THE TUXEDO JACKET
THE TREND: The tuxedo jacket for women, introduced as “Le Smoking Jacket” by designer Yves Saint Laurent in 1966. The tuxedo jacket was part of the “Le Smoking” pantsuit, a revolutionary introduction of a blazer with trousers tailored to flatter the female figure and intended to be worn in the same formal setting as a skirt or dress.
ITS INVENTION: While coined Le Smoking by YSL, this revolutionary fashion trend was modeled from a piece of formal wear only worn by men up until that point. Which is why it was so revolutionary in the first place: The androgynous styles of today were nowhere to be seen during the 1960s.
The seeds had been planted with the drop waist of the ’20s and the masculine cuts of the ’40s, but true credit is due to the man who was Yves Saint Laurent, who pushed the fashion boundaries for women toward Western society’s acceptance of androgynous styling for both sexes.
What YSL did differently was literally introduce a piece of men’s clothing into the stores to be sold exclusively for women. While Le Smoking jacket was marketed as a piece styled for the frame of a woman, it was still a clothing “style” considered for the male body only.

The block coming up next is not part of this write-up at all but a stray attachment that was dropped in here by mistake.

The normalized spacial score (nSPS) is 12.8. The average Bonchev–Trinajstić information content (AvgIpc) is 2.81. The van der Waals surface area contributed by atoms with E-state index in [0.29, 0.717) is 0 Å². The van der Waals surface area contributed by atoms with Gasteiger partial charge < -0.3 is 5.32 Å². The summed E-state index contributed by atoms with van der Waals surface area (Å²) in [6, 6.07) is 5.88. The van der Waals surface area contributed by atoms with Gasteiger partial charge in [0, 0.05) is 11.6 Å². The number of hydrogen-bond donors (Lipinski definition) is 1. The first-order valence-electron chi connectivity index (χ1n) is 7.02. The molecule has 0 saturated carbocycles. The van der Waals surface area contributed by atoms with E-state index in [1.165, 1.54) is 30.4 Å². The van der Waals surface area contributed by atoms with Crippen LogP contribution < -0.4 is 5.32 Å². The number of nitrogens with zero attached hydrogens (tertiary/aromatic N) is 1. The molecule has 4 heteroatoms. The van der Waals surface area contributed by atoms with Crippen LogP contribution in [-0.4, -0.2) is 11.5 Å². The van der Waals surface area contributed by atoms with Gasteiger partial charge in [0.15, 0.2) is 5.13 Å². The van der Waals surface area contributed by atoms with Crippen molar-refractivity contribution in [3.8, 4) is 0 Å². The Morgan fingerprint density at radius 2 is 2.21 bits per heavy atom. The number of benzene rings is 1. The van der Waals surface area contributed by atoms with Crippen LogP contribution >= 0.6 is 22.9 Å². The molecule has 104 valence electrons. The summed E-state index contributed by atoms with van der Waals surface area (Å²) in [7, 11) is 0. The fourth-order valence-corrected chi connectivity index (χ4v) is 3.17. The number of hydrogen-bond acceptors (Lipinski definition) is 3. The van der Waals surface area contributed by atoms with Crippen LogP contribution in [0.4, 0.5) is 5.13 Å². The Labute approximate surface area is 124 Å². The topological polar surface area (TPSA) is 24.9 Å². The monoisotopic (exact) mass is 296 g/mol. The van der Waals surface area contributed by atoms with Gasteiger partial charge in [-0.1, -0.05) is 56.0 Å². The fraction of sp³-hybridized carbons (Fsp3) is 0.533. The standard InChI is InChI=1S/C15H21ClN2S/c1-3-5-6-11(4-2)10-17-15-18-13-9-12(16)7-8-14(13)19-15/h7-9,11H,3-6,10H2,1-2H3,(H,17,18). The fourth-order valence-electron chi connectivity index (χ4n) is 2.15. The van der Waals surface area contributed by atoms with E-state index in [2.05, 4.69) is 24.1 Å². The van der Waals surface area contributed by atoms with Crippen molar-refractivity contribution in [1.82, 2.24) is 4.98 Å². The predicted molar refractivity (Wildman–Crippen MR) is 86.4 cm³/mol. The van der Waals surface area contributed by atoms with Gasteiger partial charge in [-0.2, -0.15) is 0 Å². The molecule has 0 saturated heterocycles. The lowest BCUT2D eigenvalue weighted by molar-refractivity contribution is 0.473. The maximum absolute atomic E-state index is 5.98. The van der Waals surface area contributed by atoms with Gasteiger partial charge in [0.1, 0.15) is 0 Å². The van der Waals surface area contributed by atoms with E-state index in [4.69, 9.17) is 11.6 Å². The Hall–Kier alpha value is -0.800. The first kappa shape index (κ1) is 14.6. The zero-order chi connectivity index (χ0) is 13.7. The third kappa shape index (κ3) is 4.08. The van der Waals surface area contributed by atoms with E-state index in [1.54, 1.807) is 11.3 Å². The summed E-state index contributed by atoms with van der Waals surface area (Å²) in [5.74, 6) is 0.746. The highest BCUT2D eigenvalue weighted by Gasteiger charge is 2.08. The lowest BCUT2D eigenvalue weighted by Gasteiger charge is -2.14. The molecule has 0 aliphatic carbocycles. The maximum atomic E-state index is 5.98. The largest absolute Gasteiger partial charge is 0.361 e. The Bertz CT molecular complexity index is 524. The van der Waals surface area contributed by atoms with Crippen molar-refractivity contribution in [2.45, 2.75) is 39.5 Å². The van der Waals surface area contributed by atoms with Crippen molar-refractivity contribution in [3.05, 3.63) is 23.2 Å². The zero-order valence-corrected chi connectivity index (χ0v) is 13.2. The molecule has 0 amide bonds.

YSL creating the tuxedo jacket was like if a designer today created the man’s dress to be sold in stores: It rocked the fashion world and all the people in it.
ITS INFLUENCE: The tuxedo jacket set the stage for the future of womenswear-that-is-menswear: The pantsuit which would quietly emerge in the ’60s, proliferate in the ’70s and roar in the ’80s; into the Annie Hall inspired androgynous styles of the ’70s and reincarnated as a “minimalist” trend of the ’90s as inspired by the no frills simplicity of menswear.
In one simple statement, the adoption of the Le Smoking jacket in fashion allowed for a future where women didn’t have to wear pretty girlie dresses to feel feminine. Today a girl can wear her boyfriend’s blazer and still feel sexy — and she has YSL to thank for that.